- After the git annex had uninitialized, I decided that if I was going to do this whole damn thing over again I was going to do it right.
- Started a new
borgrepository in new-collegi. Pulled out contents from the original
borgrepository, using backups to restore any files that got hit in the above clusterfuck, then recompressed with maximum LZMA compression.
- During this period I also standardized how the
borg createpaths would work. The server would exist within a collegi.mirror directory, and the entire directory would be added to
borgupon each run of the backup script. This effectively means we never have to worry about the LZMA penalty discussed below again after the first re-add, unless we do major server restructuring, because paths will remain stable between commits.
Notes 9: The initial speed penalty for using LZMA is absolutely jaw
borg create took eight hours to complete. Eight. However, I
quickly noticed that due to Borg’s de-duplication mechanism, the add times got
faster the more data I added, and gzip-9 to lzma-9 did actually yield some
improvement. It also reduces the incentive for me to do this fucking disaster
again, because of how much it absolutely fucking sucks.
Notes 10: As an example of what I mean by the above, the initial adding of 1.8.9 took six hours with LZMA-9. When the map was changed from NewSeed over to Collegi, it took another four hours just to update the paths and what not, even though the data hadn’t updated, just the paths have changed. (This is indicated by the fact that the total repository size barely increased, all the size that changed could be explained by new metadata.) However, when the paths are kept the same, adding 100GB of data takes 13 to 15 minutes. So, the benefit of LZMA-9 is worth the initial startup, imho.
borg extracting from the GZIP-9 archives takes about 40
minutes, and that’s from highly de-duplicated and GZIP-9 archives. What this
means is that pulling from an lzma-9 is probably going to take about an hour,
depending on just how de-duplicated the archive is (as in, how many different
chunk files contain parts needed to reassemble the original content).
Notes 12: Have hit the series of backups where things have moved into the
Users path, and I’m restructuring them. It made me think about how I will handle
the mirror directory in the future. I think I am going to do a few new things
with respect to the new setup. The mirror directory will be a part of the
git-annex repository, so there will be a new folder inside it called
collegi.mirror or something similar, and then I can move the new backup
script to be ran from the root directory, which will be beneficial. That way
everything is neatly packaged. the issue becomes mirroring this, because
uploading that much constantly changing data to backblaze would be literally
stupid, and not at all within our budget. What I will likely do is initialize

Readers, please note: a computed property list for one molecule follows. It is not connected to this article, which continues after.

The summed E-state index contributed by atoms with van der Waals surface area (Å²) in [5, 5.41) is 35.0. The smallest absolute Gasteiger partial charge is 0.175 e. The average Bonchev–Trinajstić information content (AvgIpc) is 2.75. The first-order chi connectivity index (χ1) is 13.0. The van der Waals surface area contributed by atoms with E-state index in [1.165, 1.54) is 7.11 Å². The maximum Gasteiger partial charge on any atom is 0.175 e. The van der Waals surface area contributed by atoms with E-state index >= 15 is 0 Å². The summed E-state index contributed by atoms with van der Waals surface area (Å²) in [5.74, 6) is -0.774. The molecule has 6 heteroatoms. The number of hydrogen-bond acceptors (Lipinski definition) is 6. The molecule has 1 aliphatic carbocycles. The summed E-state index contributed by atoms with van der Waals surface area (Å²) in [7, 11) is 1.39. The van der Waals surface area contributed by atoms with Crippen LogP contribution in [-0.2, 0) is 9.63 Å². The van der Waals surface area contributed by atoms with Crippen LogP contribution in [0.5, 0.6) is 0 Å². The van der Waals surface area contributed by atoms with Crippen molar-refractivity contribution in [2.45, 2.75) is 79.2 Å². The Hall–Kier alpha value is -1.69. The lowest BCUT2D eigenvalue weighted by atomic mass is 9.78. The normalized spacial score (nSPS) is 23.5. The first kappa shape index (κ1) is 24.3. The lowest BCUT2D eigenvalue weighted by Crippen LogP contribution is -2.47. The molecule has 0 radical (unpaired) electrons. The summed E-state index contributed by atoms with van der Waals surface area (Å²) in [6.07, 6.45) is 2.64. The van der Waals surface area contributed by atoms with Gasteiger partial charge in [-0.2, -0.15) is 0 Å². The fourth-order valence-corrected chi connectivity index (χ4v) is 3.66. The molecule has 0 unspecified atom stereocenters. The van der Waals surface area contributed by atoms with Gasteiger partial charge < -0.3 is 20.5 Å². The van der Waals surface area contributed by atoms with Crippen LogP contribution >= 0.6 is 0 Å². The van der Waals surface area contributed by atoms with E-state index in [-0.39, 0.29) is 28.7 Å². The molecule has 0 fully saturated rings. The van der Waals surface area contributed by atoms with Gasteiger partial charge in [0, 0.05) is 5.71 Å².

a “bare repository” on my time machine drive, and mirror the entirity of the
git-annex repository to that.
Mandatory Break Notes
- You need to run borg info to make sure the latest creation thingy is the proper size, and a borg check might not be a bad idea either as you fell asleep and closed the mac during work on the repo.
- Cleaned the time machine volume of the repeated backups of the new repository because it doesn’t make any sense to have 20 versions of it.
- Moved the repo to the time machine drive as temporary storage using rsync.
- Restarted the transfer process starting on the 8th of October
Notes 13: Not a huge shock but running some of these commands across USB 2.0 can add anywhere from 10 to 30 minutes. Doing them cross device gets even worse, with some transactions taking almost an hour.
Notes 14: I’ve been going back and forth on what filesystem I would like to deploy since I am redoing the collegi drive as a whole. Now the interesting thing to note here is that by the time I get this thing fully ready to deploy, the drive I have here may not be the drive it ends up on, but this is as good of a testbed as any. I’m really thinking I will go with apfs. Most of the gripes I have with it are easily resolved through borg and git annex.
Notes 15: In a highly amusing turn of events, it is bigger in lzma 9 than it was with gzip 9. weird.
Notes 16: While it would likely be prudent to go back to the previous compression method, the benefits that I have made to the directory structure while redoing the borg repository are worth the few extra gigabytes of overhead especially concerning with Backblaze B2 it barely costs a penny.
- Use JHFSX for the new drive. I would have really liked to use APFS but I am still worried about the data loss considering there is almost a year till it will ship. JHFSX is reasonable enough for right now, while still being safe to unplug.
- I went round and round on using encryption on the new drive. did it.
- using rsync to bring the data to its final resting location.
- OK started setting things up
- Defined gitlab as the metadata backup again
- created a bare repository on skaia
- set up prefered content so skaia requires everything in the main repo
- set the main repo to require a –force to drop content via preferred content
- Set the backend to SHA512E
- began the long process of adding the data to the git-annex
- Set up bin directory to not be tracked by git-annex but instead by git
- added backblaze remote, not encrypted, with a proper prefix
- started to sync to backblaze
- noticed an issue with how the sync was going to gitlab, will correct.
- corrected the issue